Are They Really Independent Contractors?
Your company was in a layoff mode and a hiring freeze was in effect over the last year. Two critical employees in the accounting department were out on extended medical leave. To get around the hiring freeze you contracted with two workers to complete accounting tasks and classified them as "independent contractors." The replacements were allowed to come and go as they pleased and were paid a premium rate for each hour they worked. Once the workers out on medical leave returned, your company immediately severed its relationship with the independent contractors. What are your potential liabilities?
Under both the state and federal law the replacements you hired as "independent contractors" almost certainly would be considered employees rather than independent contractors. Therefore, your company would have been required to withhold the appropriate federal and state taxes, comply with the immigration laws (e.g., completion of I-9 forms), comply with state and federal wage and hour laws (e.g. minimum wage, overtime, meal and break periods), pay social security and unemployment insurance taxes, and carry workers' compensation insurance coverage for them.
Claims for unemployment benefits brought by persons misclassified as independent contractors are common, and they are oftentimes the triggering event for the IRS or the California Employment Development Department ("EDD") to commence an audit into all of the workers classified as independent contractors. The information collected during such an audit is often shared among the government agencies. These audits may result in enormous tax assessments or other financial liabilities. Due to the current budget crisis that faces California, the EDD has stepped up its efforts to conduct audits in the hope of generating more revenue for the state.
How can an employer safeguard itself to ensure that it will not incur liability for misclassifying a worker as an independent contractor? Unfortunately, there is no simple answer. Many different legal tests are used to determine if a worker is properly classified as an independent contractor. As a general rule, however, the more control the company has over the independent contractor the less likely the worker is properly classified as an independent contractor.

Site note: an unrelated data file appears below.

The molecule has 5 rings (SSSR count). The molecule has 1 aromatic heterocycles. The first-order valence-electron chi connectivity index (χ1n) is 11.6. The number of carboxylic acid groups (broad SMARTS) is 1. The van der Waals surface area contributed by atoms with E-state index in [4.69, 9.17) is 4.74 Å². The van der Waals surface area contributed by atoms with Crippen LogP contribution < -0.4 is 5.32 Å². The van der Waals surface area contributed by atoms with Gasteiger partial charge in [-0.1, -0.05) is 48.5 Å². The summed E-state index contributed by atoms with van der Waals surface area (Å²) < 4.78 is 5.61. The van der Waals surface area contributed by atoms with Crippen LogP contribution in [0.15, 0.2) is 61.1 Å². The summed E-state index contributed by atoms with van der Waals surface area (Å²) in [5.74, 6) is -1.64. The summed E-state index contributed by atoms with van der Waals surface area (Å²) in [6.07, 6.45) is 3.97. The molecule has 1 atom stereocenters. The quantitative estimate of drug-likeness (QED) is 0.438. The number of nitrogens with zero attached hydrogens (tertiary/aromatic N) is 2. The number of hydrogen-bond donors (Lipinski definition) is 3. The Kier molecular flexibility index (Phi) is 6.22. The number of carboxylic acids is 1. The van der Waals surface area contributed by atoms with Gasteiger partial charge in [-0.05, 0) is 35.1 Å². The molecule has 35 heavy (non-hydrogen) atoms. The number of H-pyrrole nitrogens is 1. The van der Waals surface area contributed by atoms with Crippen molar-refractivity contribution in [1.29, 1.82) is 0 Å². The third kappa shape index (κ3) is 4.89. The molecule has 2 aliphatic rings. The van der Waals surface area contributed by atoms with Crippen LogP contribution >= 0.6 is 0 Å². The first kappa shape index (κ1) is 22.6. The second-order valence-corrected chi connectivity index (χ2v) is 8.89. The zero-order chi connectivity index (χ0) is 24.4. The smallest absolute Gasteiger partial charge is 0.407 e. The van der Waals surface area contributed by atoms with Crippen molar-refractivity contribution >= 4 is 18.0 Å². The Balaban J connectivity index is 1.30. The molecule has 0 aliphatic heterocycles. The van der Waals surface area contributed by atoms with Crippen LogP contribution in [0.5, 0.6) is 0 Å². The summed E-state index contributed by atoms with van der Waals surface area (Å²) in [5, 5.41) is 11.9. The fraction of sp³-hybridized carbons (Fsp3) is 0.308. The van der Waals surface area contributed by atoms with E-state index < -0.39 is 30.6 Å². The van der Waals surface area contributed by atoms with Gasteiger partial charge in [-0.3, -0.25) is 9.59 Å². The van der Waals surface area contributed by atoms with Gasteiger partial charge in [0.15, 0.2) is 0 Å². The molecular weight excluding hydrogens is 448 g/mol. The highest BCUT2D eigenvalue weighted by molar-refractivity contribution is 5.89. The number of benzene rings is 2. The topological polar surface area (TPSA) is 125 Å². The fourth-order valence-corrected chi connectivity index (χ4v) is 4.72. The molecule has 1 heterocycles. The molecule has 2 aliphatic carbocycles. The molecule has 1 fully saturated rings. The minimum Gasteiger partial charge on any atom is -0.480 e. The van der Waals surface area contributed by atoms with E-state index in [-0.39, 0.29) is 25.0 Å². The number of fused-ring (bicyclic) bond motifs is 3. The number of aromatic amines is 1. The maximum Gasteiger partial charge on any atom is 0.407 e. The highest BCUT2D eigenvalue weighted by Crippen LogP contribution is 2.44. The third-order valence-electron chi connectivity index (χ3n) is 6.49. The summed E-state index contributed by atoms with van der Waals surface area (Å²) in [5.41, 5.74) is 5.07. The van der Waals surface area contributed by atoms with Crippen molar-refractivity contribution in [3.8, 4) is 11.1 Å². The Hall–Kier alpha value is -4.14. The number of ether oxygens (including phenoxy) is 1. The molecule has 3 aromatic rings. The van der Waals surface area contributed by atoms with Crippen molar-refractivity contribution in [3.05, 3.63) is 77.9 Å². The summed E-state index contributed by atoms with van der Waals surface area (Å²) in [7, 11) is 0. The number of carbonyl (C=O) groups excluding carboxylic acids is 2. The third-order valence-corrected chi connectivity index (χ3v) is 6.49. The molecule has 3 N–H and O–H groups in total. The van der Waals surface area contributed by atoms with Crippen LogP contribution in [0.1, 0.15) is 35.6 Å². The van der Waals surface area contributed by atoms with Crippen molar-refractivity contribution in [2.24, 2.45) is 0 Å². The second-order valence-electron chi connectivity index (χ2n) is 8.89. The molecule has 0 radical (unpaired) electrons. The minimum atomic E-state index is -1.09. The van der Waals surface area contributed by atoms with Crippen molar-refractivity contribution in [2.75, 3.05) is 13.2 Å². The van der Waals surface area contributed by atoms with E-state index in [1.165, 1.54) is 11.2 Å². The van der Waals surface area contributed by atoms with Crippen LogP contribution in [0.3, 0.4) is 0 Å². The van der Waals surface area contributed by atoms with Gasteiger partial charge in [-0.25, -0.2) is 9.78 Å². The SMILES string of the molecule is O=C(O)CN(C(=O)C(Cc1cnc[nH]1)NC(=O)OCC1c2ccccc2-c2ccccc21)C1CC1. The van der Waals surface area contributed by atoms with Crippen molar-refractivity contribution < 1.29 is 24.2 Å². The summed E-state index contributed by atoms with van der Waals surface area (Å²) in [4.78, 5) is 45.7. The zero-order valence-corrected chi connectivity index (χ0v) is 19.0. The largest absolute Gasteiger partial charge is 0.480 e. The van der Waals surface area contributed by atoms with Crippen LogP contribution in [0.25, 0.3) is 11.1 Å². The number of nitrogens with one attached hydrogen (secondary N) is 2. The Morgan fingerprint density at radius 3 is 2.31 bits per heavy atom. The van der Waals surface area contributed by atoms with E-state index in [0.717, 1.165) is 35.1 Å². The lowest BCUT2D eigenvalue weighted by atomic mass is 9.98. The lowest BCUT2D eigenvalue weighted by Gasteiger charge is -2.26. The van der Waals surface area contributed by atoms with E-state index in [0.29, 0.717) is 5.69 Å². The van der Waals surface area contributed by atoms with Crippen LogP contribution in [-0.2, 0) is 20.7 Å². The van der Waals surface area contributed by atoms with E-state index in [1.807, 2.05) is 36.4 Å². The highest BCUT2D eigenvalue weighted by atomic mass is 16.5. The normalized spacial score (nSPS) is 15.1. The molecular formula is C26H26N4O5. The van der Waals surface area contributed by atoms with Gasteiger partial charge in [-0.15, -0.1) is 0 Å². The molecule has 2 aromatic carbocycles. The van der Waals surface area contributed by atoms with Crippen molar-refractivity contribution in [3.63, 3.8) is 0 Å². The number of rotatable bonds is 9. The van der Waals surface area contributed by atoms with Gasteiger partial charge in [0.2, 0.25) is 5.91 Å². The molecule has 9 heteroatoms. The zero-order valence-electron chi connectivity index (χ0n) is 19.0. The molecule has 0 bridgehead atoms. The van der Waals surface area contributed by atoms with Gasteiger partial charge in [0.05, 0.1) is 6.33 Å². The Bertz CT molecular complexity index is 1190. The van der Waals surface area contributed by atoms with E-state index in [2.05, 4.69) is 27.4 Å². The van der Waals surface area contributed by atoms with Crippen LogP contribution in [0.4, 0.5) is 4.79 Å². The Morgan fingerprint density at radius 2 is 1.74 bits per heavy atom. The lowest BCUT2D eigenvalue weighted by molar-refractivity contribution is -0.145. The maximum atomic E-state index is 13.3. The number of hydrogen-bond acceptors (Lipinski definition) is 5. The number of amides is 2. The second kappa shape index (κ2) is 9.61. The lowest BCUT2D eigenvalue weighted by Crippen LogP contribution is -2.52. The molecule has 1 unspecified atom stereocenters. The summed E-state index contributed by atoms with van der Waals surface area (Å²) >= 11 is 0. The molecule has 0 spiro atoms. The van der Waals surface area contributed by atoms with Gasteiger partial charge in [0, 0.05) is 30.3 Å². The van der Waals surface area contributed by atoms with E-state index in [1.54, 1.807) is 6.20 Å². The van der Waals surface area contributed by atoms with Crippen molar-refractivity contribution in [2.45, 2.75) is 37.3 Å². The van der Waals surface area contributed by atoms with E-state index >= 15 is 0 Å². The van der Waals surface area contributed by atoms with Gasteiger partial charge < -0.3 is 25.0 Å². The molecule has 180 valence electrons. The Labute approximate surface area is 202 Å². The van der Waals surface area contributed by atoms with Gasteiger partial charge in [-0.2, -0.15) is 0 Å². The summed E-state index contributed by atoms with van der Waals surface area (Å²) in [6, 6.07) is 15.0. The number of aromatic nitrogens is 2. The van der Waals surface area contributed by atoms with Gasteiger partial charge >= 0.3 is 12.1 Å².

While not foolproof, a written agreement is an excellent means to establish the scope of the independent contractor relationship. If possible, the agreement should cover the following: (1) the scope of the work performed; (2) the ability of the independent contractor to complete the task without much, if any, supervision from the company; (3) the independent contractor has and is encouraged to provide similar services to others; (4) the independent contractor has the right to hire his or her own employees to help complete the desired task; (5) the independent contractor has a taxpayer identification number separate from his or her own social security number and possesses a business license; (6) the independent contractor provides all tools necessary to complete the desired task and incurs non-reimbursable business related expenses; (7) the independent contractor is paid on the completion of the task and payment for services occurs only after an invoice (not a timesheet) is submitted; and (8) the agreement to perform services is ended upon completion of the task or upon written notification by either party.
Liability for misclassification of a worker cannot be avoided just because an independent contractor agreement exists, however. Periodic internal audits should be conducted to confirm that the independent contractors are following the terms of the agreements. Finally, competent legal counsel should be consulted to assist in drafting the independent contractor agreement and help to evaluate the possible risks of classifying a particular worker as an independent contractor.
Also appears in the 9/15/03 Orange County Business Journal.